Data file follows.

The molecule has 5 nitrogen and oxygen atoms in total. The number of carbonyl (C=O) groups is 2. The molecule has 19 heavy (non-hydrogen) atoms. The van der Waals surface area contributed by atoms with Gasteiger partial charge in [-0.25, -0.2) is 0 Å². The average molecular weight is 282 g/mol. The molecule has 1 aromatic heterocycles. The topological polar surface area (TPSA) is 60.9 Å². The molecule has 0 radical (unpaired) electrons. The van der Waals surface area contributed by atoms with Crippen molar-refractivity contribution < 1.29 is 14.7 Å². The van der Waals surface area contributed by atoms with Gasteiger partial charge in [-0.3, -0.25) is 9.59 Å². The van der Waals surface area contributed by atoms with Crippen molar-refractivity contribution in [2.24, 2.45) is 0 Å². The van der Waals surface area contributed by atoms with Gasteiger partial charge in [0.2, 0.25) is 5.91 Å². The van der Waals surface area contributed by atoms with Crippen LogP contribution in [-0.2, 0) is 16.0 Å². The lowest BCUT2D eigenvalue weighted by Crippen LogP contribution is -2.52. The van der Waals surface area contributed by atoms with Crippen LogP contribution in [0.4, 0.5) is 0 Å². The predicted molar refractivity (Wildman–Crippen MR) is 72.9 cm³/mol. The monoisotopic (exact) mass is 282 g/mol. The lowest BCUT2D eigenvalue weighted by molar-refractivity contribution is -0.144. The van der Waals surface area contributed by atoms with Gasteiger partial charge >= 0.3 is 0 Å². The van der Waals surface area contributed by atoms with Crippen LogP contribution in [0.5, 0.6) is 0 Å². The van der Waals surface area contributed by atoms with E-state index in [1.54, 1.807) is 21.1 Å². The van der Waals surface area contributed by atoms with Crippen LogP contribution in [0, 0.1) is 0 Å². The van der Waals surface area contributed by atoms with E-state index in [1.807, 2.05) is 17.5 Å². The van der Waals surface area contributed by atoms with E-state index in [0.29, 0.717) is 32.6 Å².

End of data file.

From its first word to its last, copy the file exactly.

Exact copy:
The molecule has 5 nitrogen and oxygen atoms in total. The number of carbonyl (C=O) groups is 2. The molecule has 19 heavy (non-hydrogen) atoms. The van der Waals surface area contributed by atoms with Gasteiger partial charge in [-0.25, -0.2) is 0 Å². The average molecular weight is 282 g/mol. The molecule has 1 aromatic heterocycles. The topological polar surface area (TPSA) is 60.9 Å². The molecule has 0 radical (unpaired) electrons. The van der Waals surface area contributed by atoms with Crippen molar-refractivity contribution < 1.29 is 14.7 Å². The van der Waals surface area contributed by atoms with Gasteiger partial charge in [-0.3, -0.25) is 9.59 Å². The van der Waals surface area contributed by atoms with Crippen molar-refractivity contribution in [2.24, 2.45) is 0 Å². The van der Waals surface area contributed by atoms with Gasteiger partial charge in [0.2, 0.25) is 5.91 Å². The van der Waals surface area contributed by atoms with Crippen LogP contribution in [-0.2, 0) is 16.0 Å². The lowest BCUT2D eigenvalue weighted by Crippen LogP contribution is -2.52. The van der Waals surface area contributed by atoms with Crippen LogP contribution in [0.4, 0.5) is 0 Å². The predicted molar refractivity (Wildman–Crippen MR) is 72.9 cm³/mol. The monoisotopic (exact) mass is 282 g/mol. The lowest BCUT2D eigenvalue weighted by molar-refractivity contribution is -0.144. The van der Waals surface area contributed by atoms with Gasteiger partial charge >= 0.3 is 0 Å². The van der Waals surface area contributed by atoms with Crippen LogP contribution in [0.5, 0.6) is 0 Å². The van der Waals surface area contributed by atoms with E-state index in [1.54, 1.807) is 21.1 Å². The van der Waals surface area contributed by atoms with Crippen LogP contribution in [0, 0.1) is 0 Å². The van der Waals surface area contributed by atoms with E-state index in [1.807, 2.05) is 17.5 Å². The van der Waals surface area contributed by atoms with E-state index in [0.29, 0.717) is 32.6 Å².